A Satellite-Dish Revolution in Middle East TV, Once under Tight Control in Syria, Elsewhere, Airs Everything from Politics to 'Baywatch'
Scott Peterson, writer of The Christian Science Monitor, The Christian Science Monitor
In the "old" days not too long ago, the average Syrian would sit in front of the television and see the world - exactly as it was according to the Syrian authorities.
There was no need for a remote control then, because the choices were so few.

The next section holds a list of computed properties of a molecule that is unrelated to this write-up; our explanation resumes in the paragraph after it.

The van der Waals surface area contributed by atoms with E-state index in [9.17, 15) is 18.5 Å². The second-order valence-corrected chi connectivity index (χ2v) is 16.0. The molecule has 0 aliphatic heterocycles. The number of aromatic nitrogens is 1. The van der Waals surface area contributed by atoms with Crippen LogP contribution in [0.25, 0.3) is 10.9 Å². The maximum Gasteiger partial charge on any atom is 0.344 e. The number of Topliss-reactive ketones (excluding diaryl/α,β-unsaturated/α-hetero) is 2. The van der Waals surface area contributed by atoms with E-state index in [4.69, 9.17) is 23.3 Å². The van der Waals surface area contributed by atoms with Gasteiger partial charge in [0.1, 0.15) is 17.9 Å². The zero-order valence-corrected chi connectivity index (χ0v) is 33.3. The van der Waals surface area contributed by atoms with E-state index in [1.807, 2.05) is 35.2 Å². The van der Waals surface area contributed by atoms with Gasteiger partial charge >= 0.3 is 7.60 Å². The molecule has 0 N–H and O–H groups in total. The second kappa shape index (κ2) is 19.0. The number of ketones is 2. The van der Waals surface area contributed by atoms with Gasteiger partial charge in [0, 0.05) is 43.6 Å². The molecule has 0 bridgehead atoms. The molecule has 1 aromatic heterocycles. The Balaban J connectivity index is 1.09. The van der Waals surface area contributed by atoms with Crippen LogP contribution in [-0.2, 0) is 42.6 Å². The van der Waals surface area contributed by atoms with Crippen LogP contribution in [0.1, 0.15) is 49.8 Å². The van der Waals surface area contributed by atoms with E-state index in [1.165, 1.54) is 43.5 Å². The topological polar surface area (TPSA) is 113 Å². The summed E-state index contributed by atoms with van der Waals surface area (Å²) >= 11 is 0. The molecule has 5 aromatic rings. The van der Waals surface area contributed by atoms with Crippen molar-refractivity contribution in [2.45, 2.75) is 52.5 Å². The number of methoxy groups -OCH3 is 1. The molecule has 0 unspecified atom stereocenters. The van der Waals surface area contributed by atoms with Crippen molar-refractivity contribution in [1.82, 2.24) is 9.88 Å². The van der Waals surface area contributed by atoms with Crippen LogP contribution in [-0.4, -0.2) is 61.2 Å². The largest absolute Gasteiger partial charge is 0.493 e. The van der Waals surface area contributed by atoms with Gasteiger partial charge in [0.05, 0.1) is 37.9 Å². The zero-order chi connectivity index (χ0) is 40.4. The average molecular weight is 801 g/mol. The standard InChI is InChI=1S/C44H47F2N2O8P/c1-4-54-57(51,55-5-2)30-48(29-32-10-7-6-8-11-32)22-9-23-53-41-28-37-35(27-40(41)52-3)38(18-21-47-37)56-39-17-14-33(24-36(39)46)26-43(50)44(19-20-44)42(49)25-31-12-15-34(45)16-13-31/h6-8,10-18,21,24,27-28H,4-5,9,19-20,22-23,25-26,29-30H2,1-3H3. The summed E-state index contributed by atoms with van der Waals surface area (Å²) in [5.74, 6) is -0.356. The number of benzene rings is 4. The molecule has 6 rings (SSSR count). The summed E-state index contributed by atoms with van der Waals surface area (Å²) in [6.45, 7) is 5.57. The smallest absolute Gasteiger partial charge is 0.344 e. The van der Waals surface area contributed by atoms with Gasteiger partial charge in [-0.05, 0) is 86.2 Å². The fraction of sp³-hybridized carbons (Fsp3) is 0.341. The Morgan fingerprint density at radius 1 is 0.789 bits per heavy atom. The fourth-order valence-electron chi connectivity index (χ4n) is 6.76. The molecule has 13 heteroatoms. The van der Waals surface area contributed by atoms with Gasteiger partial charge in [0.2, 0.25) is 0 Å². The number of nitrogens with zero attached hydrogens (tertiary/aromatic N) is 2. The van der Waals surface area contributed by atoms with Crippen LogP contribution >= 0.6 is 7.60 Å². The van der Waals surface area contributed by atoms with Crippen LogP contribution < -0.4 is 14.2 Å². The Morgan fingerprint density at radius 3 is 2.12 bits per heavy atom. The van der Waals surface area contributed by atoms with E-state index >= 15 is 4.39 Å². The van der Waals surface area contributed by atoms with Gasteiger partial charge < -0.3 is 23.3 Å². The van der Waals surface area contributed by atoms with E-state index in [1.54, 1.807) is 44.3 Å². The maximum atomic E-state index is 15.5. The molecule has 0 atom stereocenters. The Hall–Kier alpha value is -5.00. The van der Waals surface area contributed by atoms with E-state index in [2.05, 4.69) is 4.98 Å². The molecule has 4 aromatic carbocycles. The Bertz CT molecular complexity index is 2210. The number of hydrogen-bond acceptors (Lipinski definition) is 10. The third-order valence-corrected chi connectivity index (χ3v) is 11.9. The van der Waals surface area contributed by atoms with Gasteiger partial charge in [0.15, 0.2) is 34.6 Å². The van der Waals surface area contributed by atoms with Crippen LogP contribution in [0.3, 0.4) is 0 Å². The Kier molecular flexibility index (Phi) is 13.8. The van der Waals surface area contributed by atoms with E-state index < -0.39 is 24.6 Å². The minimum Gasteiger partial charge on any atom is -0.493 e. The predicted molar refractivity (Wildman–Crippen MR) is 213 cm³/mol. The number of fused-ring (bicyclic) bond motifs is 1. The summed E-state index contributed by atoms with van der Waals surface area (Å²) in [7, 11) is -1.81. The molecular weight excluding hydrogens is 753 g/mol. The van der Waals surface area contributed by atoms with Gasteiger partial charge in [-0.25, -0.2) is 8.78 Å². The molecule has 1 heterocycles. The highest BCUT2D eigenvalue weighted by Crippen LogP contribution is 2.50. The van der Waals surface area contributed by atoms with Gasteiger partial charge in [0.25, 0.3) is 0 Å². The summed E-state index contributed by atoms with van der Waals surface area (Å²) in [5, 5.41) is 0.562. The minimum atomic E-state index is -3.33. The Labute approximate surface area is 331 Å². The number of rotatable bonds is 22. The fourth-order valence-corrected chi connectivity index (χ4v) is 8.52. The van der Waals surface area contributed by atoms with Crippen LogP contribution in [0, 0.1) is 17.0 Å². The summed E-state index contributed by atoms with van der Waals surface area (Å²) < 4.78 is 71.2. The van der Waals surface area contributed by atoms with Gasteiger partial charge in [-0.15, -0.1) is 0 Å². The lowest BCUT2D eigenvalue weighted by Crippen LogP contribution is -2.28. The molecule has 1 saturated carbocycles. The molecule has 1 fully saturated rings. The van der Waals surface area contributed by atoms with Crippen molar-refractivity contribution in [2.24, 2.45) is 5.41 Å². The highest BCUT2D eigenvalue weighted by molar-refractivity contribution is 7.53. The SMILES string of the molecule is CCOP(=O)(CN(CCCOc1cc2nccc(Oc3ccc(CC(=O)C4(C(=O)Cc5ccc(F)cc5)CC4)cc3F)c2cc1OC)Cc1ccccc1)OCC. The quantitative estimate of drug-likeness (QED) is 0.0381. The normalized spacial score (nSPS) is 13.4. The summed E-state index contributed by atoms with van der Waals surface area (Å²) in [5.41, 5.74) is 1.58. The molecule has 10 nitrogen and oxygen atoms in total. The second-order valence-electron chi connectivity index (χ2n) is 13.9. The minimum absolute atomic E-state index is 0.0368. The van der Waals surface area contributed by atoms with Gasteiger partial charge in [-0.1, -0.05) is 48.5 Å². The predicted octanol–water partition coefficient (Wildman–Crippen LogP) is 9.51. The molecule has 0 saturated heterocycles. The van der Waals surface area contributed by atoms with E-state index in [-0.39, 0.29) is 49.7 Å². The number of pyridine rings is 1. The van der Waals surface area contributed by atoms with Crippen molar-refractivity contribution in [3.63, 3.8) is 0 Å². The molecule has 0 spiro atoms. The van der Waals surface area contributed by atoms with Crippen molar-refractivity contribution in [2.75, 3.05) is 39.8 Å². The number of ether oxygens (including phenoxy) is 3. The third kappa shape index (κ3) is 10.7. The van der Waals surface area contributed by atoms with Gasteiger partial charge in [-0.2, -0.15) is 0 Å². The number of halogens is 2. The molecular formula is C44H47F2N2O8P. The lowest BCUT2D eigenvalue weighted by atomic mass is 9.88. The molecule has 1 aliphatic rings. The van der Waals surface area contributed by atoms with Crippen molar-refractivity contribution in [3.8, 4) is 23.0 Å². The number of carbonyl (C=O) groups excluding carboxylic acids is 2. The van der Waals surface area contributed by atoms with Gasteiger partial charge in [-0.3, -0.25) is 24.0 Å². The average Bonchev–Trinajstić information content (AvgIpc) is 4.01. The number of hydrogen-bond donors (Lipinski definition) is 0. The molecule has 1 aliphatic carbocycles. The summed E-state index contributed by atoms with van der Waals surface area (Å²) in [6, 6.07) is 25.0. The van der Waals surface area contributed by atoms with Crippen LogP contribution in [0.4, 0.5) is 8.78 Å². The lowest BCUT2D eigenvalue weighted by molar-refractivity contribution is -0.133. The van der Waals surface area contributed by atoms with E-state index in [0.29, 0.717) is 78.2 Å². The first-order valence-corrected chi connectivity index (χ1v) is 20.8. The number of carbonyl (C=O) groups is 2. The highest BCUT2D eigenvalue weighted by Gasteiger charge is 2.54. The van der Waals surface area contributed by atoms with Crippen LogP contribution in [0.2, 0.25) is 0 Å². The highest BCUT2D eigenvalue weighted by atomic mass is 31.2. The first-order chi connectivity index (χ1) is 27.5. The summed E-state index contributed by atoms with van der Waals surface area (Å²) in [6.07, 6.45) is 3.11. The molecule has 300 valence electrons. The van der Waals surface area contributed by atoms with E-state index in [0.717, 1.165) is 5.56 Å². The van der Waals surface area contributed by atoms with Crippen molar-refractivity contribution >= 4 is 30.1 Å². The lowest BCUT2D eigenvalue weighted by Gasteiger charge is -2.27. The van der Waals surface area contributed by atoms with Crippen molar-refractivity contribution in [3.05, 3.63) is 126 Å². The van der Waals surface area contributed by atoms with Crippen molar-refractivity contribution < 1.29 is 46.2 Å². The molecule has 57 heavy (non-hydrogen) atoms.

But today the average Syrian TV set is an altogether different instrument. Connected to satellite dishes, Syrian remote controls surf across scores of channels, revealing things live that local politicians dare not even mention: There is the programming of archenemy Israel; the gluttony and glitter of the West in the form of programs such as "Baywatch"; the disintegration of the once-powerful Eastern bloc, Syria's long-time allies; even pornography. "Nobody watches official Syria TV anymore," says one Syrian matter-of-factly. "Why should they?" Satellite dishes are technically illegal in Syria, where one of the most insular one-party, one-leader regimes of the Mideast has held power for decades. But a glance at the Damascus skyline shows that this rule is not only ignored, it is positively abused. Satellite dishes clog the rooftops of every building in the capital, Damascus, be they big or small, rich or poor. The ocean of concave channel-catchers stretches from President Hafez al-Assad's hilltop palace to the grimiest makeshift hovel in the impoverished southern suburbs. Syria's internal security police, the Mukhabarat, estimates that there are half a million satellite dishes in Damascus alone. Every day those dishes pipe into Syria - as they do into homes across the Arab world - an uncontrollable mishmash of increasingly irreverent Arab politics, fashion, and values East and West. In a region where public opinion has been largely marginalized for generations by dictators and monarchs alike, the satellite dishes reveal another reality. It is where people from Indonesia to Quebec, Canada, are fighting for national and democratic rights, sometimes violently, and where leaders from Yugoslavia to Chile are held accountable for human rights abuses. Throw in a mix of what traditionalists call a "dangerous" freewheeling moral attitude, and the result may be nothing less than the seeds of a spreading revolution, germinating across the Middle East at the end of millions of satellite cables. "Satellite dishes are doing wonders to people, and linking them to the outside world willy-nilly," says a Syrian academic. "They have created an aggressive, thirsty younger generation that is less tolerant of authority, political or social. In the end, this creates some trouble for the regimes, which are used to controlling everything." Only Iraq, locked into its own isolated timelessness by the tough grip of Saddam Hussein, so far seems impervious to this trend. But elsewhere, the image of outside freedoms and efficiency is colliding, Arab commentators say, with a daily fare of local, long-term stagnation. Collision of values "There is a complete lack of fit with modernity," says Fouad Ajami, director of Middle East studies at the Johns Hopkins School of Advanced International Studies in Washington. "Lately society tries to be hip and modern, and feels the need for change. But the political systems are ossified, and there is a kind of Arab bewilderment as to why they can't reinvent their political container," Mr. Ajami says. "Hapless people are caught in the middle, caught between the regimes they disdain and the opposition they fear." That view is widely echoed across the region, where once-endless evenings of communal chatting are giving way to TV time. Strict regimes once feared the Internet, but its use is limited: You must have a computer, speak English, and be able to afford a server subscription and phone line costs. Cheap satellite dishes and smuggled reception devices, however, are inherently more democratic and can be understood even by those who are otherwise functionally illiterate. The state monopoly on broadcasting has eroded, and along with it the ability to serve as the sole, measured guide to the masses. …